Not if I can help it !
Paul Roos flyhalf Damian Willemse (with ball) gets ready to
sidestep Affies' Jack Hart (9) during Saturday's match. (photo: Inus Grobler)

Despite an increasing number of pre-Easter gatherings, it’s this weekend’s major festivals around the country that invariably garner the most attention.

And rightly so.

After all, the schools involved in these showpieces have put in a whole lot of work, not only in securing the attendance of the traditionally most prominent schools, but also in ensuring that their fields and their surrounds are in peak condition and that conditions are as consumer-friendly as is humanly possible.

It is hardly surprising that the Jo’burg three and, more recently, Kearsney have become magnets for any spectator who has a love of the schoolboy game.

Their hallowed status has been earned over the years, an invitation to one of them being as good as confirmation that your school has made it to the big time, rather like being seen at the Vanity Fair Oscar after-party rather than some other tawdry shindig.

Two other reasons define these showpieces as the Mecca of rugby-playing learners.

Not only do they represent the only guaranteed chance schools have of measuring their strength against their counterparts in other provinces, but – heaping even more pressure on young shoulders – the scouts will also be out in force looking to make attractive signings for next year, with both sides of the equation well aware that nobody can bank 100% on selection for his province’s Coca-Cola Craven Week squad.

Indeed, the importance attached to these Big Four spectacles is best illustrated when one observes how all the big guns and wannabes build their seasons around them. Even the Paul Roos 150 Day may well have suffered from one or two sides not being able to fit the trip into schedules that had been carefully constructed to keep Easter open.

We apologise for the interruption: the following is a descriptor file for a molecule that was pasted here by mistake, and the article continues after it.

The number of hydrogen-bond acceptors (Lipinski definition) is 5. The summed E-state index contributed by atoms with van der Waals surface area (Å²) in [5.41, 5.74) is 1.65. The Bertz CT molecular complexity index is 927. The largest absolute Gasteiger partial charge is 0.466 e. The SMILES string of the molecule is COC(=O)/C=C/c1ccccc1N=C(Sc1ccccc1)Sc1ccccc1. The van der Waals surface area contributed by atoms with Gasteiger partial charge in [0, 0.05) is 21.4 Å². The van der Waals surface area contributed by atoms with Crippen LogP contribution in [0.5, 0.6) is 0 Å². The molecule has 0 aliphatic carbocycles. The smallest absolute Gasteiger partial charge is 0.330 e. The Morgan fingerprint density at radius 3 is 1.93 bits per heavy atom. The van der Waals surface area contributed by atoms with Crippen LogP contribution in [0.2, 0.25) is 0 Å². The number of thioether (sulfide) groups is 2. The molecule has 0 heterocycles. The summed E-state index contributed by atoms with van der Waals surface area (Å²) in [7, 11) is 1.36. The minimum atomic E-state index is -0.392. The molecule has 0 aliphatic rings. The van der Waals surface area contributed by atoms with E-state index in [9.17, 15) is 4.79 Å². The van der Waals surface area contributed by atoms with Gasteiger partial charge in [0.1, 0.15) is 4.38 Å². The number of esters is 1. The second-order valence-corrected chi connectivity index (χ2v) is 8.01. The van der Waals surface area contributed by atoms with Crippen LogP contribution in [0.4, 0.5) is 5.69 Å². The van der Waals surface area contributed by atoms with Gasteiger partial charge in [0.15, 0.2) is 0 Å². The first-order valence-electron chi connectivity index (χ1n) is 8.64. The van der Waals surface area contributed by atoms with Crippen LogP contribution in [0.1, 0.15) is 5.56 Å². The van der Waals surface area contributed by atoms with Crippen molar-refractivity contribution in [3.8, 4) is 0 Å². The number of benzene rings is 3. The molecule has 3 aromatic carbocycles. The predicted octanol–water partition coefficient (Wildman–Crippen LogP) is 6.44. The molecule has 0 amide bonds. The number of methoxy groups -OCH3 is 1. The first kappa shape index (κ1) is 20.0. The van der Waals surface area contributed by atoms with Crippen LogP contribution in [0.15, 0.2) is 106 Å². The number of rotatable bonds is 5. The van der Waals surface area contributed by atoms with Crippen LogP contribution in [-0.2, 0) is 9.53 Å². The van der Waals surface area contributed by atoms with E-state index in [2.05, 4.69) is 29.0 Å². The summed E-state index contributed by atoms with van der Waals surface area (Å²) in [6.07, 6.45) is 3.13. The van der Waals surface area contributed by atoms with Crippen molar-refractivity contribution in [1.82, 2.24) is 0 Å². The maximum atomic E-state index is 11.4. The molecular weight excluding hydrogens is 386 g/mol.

Without wishing to come across as an item of saturated bedding, my opinion is that teams should bear in mind that, while their appearance at these festivals might entitle them to indulge in a bit of self-congratulation, a poor showing – as much (if not more so) with respect to their discipline as to their performances – could result in their summary disappearance from the guest list for future years.

Players and coaches should pause for a moment to reflect on their roles.

Believe it or not, the prime objective of these events is to promote schoolboy rugby to the broadest possible audience, whether it be dressed in Prada and Gucci gear or just cargo shorts and flip-flops.

For many victory is frighteningly crucial in the pursuit of a high national ranking, which hopefully will increase their school’s allure to potential future enrolment, in the process perpetuating the cycle of prominence they enjoy.

The Mutual and Federal Agri Oakdale Festival and the Tony Stoops Rugby Festival presented by Spur Steak Ranches represent a different side of the spectrum: attendance at these placing more emphasis on sides preparing themselves in a congenially competitive atmosphere, as contradictory as this might sound, for the season ahead without pandering to the desperate need for national recognition.

Some big sides do occasionally attend these festivals for the simple reason that there they can be themselves, for want of a better expression, out of the glare of the limelight. While cynics might sarcastically label this as a confession that the school’s vintage that year might not quite be export quality, taking a proverbial load off your feet is not always that bad an idea.

In closing, let’s look at the anxieties connected with the Main Occasions.

Scared you’ll make yourself a potential scapegoat for your team’s shortcomings ? Leave the worrying to those who chose you in the first place.

Worried about securing your place in the team/provincial squad/on the scout’s watchlist ? Don’t stress: you’d be pleasantly surprised how many more players get lucky despite than get chosen because.

Get out there and have loads of fun ! You’re going to make your friends, family and yourself very proud just by taking the field. And that’s what matters most.




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